“To be entitled to compensatory damages plaintiff must show... the amount of loss with reasonable certainty.” Phillips v. Insurance Co., 43 N.C. App. 56, 58, 257 S.E.2d 671, 673 (1979). “[W]here actual pecuniary damages are sought, there must be evidence of their existence and extent, and some data from which they may be computed.” Id. at 58-59, 257 S.E.2d at 673. Here, there was evidence of plaintiffs’ damages based on their “perpetual inventory” and evidence that the loss calculation should have been based on an actual count. Plaintiffs’ evidence was not so speculative as to be inadmissible. Thus, sufficient evidence existed to support the jury’s award of damages.
 In the record on appeal, the defendants assigned as error the trial court’s exclusion of certain exhibits which they claim adversely impacted their defense of contributory negligence. However, defendants now confine their argument to the contention that the plaintiffs were contributorily negligent as a matter of law. The issues of proximate cause and contributory negligence are usually questions for the jury. Lamm v. Bissette Realty, 327 N.C. 412, 395 S.E.2d 112 (1990). Only if the evidence, considered in the light most favorable to the plaintiff, affirmatively shows contributory negligence “so clearly that no other conclusion can be reasonably drawn therefrom” is the defendant entitled to judgment as a matter of law. Wallsee v. Water Co., 265 N.C. 291, 297, 144 S.E.2d 21, 26 (1965). After review, we agree with the trial court that the evidence does not establish contributory negligence as a matter of law and the issue was properly submitted to the jury.
 Lastly, defendants argue the trial court abused its discretion by failing to order a new trial after an improper jury argument by plaintiffs’ counsel. Specifically, defendants assert that plaintiffs’ counsel told the jury that Aon was one of the largest insurance brokers in the world with offices in Chicago and that they would pay any judgment in favor of plaintiffs. Although the trial court sustained defendants’ objection and instructed the jury to disregard the argument, defendants argue that since the jury awarded damages, the improper argument can be presumed to have prejudiced the deliberations.
In the case of Fidelity Bank v. Garner, 52 N.C. App. 60, 277 S.E.2d 811 (1981), plaintiff’s counsel improperly referred to matters *320outside the record in his closing remarks to the jury that were potentially prejudicial. Defendant made a motion to strike the statement, which was allowed, and the judge instructed the jury that the argument was improper and therefore should be disregarded. In denying plaintiff’s motion for a mistrial, this Court stated that while:
[P]laintiffs counsel should not have made such a remark . . . the record indicates that upon hearing the remark the court took the necessary steps to correct the impropriety. When a jury is instructed to disregard improperly admitted testimony, the presumption is that it will disregard the testimony.
Fidelity Bank at 65, 277 S.E.2d at 814.
In the case at bar, defendants immediately objected to the statements about Aon by plaintiffs’ counsel. Their objection was sustained and curative instructions were given to the jury. Thus, the presumption is that the jury acted properly and disregarded the statements of plaintiffs’ counsel. As a result, we find the trial court did not abuse its discretion in denying defendants’ motion for a new trial.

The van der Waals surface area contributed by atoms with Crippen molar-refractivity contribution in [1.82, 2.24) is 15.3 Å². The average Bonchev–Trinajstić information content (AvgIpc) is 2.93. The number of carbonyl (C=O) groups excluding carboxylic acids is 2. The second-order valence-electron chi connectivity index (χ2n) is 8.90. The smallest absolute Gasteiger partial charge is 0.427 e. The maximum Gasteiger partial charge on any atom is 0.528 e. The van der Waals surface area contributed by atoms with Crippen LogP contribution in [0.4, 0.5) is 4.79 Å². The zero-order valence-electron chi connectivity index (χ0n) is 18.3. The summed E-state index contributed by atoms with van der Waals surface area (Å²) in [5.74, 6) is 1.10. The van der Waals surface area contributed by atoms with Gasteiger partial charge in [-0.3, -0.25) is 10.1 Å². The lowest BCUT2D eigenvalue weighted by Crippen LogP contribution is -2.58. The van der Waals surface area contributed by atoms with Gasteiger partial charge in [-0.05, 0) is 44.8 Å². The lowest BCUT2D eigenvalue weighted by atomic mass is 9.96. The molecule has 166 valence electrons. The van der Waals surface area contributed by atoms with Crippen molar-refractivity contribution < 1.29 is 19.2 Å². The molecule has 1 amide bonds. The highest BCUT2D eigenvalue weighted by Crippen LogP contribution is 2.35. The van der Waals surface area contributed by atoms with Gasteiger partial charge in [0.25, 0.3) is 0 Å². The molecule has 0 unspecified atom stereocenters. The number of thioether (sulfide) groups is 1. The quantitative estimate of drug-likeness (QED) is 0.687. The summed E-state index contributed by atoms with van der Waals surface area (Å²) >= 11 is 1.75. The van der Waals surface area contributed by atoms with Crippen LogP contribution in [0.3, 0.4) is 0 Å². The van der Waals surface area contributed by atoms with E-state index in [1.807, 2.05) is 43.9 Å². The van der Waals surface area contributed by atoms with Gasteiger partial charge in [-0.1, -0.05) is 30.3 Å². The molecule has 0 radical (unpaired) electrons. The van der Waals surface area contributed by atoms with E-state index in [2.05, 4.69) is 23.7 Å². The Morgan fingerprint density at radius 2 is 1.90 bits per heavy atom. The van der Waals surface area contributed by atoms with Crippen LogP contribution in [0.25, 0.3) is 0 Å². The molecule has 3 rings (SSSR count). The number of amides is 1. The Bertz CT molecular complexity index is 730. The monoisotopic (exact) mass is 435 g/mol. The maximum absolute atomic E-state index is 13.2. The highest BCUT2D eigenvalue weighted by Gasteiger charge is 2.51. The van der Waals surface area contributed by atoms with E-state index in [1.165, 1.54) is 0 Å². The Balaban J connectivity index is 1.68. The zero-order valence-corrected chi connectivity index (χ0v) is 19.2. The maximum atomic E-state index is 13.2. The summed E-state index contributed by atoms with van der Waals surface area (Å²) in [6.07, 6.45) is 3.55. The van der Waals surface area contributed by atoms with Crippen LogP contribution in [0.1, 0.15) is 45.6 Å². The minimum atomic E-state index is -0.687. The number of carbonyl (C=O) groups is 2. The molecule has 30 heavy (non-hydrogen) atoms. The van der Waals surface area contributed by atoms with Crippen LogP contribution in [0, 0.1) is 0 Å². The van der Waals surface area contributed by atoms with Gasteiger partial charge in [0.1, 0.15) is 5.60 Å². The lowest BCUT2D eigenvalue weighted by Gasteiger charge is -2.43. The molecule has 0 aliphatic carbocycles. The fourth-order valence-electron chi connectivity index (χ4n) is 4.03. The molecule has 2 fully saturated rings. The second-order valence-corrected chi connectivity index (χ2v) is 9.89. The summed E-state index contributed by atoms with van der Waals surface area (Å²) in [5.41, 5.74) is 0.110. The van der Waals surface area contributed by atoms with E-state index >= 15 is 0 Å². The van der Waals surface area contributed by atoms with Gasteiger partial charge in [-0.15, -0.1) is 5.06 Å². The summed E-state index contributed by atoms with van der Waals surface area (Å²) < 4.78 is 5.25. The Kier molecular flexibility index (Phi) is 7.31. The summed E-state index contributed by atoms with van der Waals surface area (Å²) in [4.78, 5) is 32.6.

The plaintiffs assign as error the trial court’s dismissal of their claim of unfair and deceptive trade practices on two grounds. First, plaintiffs rely on this Court’s holding in Forbes v. Par Ten Group, Inc., 99 N.C. App. 587, 394 S.E.2d 643 (1990), rev. denied, 328 N.C. 89, 402 S.E.2d 824 (1991), to establish that defendants’ conduct amounted to an unfair and deceptive trade practice. In order to prove an unfair and deceptive trade practice, plaintiffs must show that defendants engaged in “unfair or deceptive acts or practices in or affecting commerce.” N.C. Gen. Stat. § 75-1.1 (1999). Plaintiffs cite Forbes in support of the proposition that defendants’ misrepresentations are not exempt from Chapter 75 merely because they were made “negligently and in good faith, in ignorance of their falsity, and without intent to mislead.” Forbes at 601, 394 S.E.2d at 651.
In Forbes, the plaintiffs were purchasers of lots and memberships in a resort community. They brought suit against the community’s developers, sales agents, and brokerage firm for fraudulently transferring the plaintiffs’ property deposits into the developer’s private checking account in order to pay his salary. In reversing the trial court’s grant of summary judgment in favor of the defendant, this Court stated:
[w]hether a trade practice is unfair or deceptive usually depends upon the facts of each case and the impact the practice has in the *321marketplace. A practice is unfair when it offends established public policy as well as when the practice is immoral, unethical, oppressive, unscrupulous, or substantially injurious to consumers . . . [i]n essence, a party is guilty of an unfair act or practice when it engages in conduct which amounts to an inequitable assertion of its power or position.
Forbes at 600, 394 S.E.2d at 650.
We find the facts here distinguishable from Forbes. Defendants’ actions purported to expand plaintiffs’ existing insurance policy to cover inventory that was uninsurable under the policy. Defendants stood to gain very little from their misleading conduct which was limited to these plaintiffs. We cannot characterize defendants’ actions as “immoral, unethical, oppressive, unscrupulous, or substantially injurious to consumers.” Id. Furthermore, the effect of defendants’ actions in the marketplace would be negligible.
In addition, N.C. Gen. Stat. § 58-63-15(l)(1999) defines unfair methods of competition and deceptive acts or practices in the business of insurance. Since the flood insurance sought by plaintiffs was not available among competing insurers, no unfair advantage was to be gained from defendants’ actions. Based on the foregoing reasons, we find no error in the trial.
Judges LEWIS and HUNTER concur.